Review: River Sounding @ Somerset House

By Hazel Last edited 158 months ago
Review: River Sounding @ Somerset House

RiverSounding.jpg We recently discovered the underground delights of Somerset House. We're gladly recommending River Sounding, a new sound installation by artist Bill Fontana that covers part of the regular tour, adding an extra aural dimension to murky depths below the building.

Fontana collected audio and video recordings for this installation, from around, above and below the Thames, in remote locations and well-known sections. Somerset House used to open straight onto the Thames via the Great Arch (now the riverside entrance further along from the Walkabout) through which the Naval Board's barge would nip out and along the river to Whitehall. The Thames is back inside with soundscapes in the nooks and crannies of the Lightwells and Deadhouse and it's very atmospheric, as you can imagine.

Start in the courtyard by the fountains are; look for the River Sounding sign and follow them down to the Lightwells. Or enter by riverfront Great Arch and follow the signs to the Stamp staircase. You're free to wander along the River Sounding route, at your own pace and with your own thoughts and reactions.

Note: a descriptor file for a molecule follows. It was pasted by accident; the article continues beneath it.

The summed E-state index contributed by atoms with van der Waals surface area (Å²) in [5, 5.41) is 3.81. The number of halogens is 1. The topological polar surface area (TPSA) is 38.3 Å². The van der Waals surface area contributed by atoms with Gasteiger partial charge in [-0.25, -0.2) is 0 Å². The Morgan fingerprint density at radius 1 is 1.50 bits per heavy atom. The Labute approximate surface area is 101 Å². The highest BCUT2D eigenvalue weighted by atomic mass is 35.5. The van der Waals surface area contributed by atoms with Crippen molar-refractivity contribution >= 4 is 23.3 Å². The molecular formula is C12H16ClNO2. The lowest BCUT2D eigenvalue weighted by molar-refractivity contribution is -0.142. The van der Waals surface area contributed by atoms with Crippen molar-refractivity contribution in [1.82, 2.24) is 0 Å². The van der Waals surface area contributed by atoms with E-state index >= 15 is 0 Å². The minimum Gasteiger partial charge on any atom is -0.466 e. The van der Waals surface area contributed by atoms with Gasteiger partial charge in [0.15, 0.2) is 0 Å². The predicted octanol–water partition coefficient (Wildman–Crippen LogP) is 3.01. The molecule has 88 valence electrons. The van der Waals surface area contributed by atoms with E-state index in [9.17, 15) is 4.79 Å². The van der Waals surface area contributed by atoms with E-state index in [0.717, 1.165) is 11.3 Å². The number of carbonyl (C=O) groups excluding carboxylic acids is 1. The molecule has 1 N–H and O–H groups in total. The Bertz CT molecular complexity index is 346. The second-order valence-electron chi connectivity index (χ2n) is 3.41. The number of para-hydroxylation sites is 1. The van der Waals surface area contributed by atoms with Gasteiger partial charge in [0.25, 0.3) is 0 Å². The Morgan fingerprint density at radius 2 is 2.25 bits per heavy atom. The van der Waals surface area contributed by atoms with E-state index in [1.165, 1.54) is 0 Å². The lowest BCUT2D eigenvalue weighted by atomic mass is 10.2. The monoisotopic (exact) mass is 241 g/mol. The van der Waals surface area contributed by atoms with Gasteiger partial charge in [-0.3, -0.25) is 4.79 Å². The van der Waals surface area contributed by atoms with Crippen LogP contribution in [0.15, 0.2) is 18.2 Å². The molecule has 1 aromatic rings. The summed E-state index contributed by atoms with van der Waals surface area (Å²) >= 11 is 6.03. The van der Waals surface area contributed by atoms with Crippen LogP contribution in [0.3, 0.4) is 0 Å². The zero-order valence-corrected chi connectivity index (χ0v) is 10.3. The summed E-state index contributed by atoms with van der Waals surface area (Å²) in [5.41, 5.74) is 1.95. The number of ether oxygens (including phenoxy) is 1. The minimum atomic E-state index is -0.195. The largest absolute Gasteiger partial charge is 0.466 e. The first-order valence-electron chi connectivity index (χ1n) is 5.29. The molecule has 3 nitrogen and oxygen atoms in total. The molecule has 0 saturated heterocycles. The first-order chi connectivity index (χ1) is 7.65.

Unexpected sounds of a bridge's wire cables whistling tensely issue from a gloomy cubby hole; water rushes noisily overhead in the Deadhouse; foghorns boom as you walk around the Lightwells. Video projections are watery images glancing off dark walls; a traffic-choked bridge over the Thames stares out from the far side of the Deadhouse. It's a low-level but nonetheless significant thrill to experience these subterranean parts of Somerset House that are atmospheric enough, further enhanced by Fontana's evocative sound installations. Go, see, hear and check out the programme of talks and screenings to ring out all the highlights of River Sounding.

River Sounding at Somerset House, 10am to 6pm every day, open until 8pm on Thursdays. Free entry, talks and screenings are £3.00. For more information, go to the Somerset House website.

Last Updated 16 April 2010